Universities and colleges need to be more responsive to the needs of mature students as part of a wider review of their admissions policies, Baroness Blackstone, the higher education minister, told vice-chancellors last week.
The role of universities in providing extramural studies needs to be reconsidered in the wider context of access for mature students, she said.
Speaking to delegates at the Committee of Vice-Chancellors and Principals' annual meeting at Manchester University, she said the financial pressures of the past decade had meant many universities reducing or giving up extramural work.
"The government hopes that, in developing their contribution to lifelong learning, universities will attach priority to the continuation - and in some cases reconstruction - of their outreach programmes for adults, including those that do not necessarily lead to a formal qualification," Baroness Blackstone said.
Institutions should be providing more short courses delivered in the evenings or at weekends, distance learning, and workshops on employers' premises, as part of an effort to offer new learning opportunities.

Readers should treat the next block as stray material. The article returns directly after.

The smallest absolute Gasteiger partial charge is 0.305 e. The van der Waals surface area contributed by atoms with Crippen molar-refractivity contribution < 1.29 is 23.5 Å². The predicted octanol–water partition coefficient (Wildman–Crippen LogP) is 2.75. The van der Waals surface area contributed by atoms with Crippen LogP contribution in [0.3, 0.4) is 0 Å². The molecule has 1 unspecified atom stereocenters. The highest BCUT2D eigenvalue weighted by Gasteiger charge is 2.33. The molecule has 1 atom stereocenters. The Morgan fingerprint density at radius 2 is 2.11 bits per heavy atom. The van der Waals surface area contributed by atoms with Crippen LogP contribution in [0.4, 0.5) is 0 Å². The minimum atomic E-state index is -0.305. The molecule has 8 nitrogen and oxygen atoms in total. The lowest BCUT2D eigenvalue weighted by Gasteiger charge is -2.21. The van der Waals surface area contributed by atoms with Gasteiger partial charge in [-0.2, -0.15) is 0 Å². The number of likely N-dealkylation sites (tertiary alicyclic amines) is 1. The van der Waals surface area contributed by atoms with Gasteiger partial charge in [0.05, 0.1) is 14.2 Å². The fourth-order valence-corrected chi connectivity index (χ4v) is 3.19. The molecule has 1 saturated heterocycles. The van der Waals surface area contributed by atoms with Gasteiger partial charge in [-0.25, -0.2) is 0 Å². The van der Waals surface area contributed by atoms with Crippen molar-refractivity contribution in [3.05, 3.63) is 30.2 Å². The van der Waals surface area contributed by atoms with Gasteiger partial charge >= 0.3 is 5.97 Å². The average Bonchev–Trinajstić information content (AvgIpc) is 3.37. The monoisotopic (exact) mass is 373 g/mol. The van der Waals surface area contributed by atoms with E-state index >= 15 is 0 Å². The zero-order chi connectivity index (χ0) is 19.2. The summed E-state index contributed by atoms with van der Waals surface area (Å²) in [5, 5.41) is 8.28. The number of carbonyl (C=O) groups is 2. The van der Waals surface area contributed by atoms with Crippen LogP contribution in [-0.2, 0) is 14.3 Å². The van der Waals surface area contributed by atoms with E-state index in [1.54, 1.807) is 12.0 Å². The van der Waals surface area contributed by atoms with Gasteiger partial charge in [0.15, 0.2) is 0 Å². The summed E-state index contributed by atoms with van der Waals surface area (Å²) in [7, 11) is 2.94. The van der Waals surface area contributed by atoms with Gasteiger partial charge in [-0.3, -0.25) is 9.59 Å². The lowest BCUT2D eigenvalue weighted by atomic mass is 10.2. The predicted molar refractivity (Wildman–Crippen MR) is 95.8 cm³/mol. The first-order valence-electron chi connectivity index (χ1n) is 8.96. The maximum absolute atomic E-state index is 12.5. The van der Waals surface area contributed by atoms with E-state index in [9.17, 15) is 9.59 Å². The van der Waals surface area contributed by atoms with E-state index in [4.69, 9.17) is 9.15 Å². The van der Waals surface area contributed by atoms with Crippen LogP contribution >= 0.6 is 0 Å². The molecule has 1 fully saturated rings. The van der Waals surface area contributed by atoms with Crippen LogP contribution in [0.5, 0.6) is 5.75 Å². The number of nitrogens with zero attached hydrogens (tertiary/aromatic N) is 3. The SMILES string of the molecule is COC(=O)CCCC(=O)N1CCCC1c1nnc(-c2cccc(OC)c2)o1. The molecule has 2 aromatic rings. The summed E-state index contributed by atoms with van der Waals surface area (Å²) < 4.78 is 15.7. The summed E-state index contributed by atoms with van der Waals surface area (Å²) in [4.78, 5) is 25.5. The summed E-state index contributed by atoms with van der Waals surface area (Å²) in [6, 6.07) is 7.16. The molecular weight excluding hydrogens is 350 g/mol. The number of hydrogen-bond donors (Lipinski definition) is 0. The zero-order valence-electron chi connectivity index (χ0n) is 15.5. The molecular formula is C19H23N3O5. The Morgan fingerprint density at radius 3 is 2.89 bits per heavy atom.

They should also take a fresh look at their admissions policies to ensure that they are flexible enough to allow in students with a broad range of qualifications and experience, rather than just the traditional A-level passes.
She asked delegates: "Are you missing promising, perhaps even potentially brilliant, candidates by not being imaginative enough in the way you select people?" The minister indicated that the government was prepared to see a departure from traditional A-level entry requirements to encourage sixth-formers to pursue a broader programme of study.
She said: "It is increasingly clear that the traditional model is wrong - both for young people themselves and for the nation. The traditional post-16 curriculum was designed for a world which no longer exists - a world in which higher education was the preserve of a highly specialised elite."
Martin Harris, CVCP chairman, said he did not think universities were missing brilliant students. "What we have to do is ensure that we are able to stretch the ablest to their limits, but also provide opportunities for everyone," he said.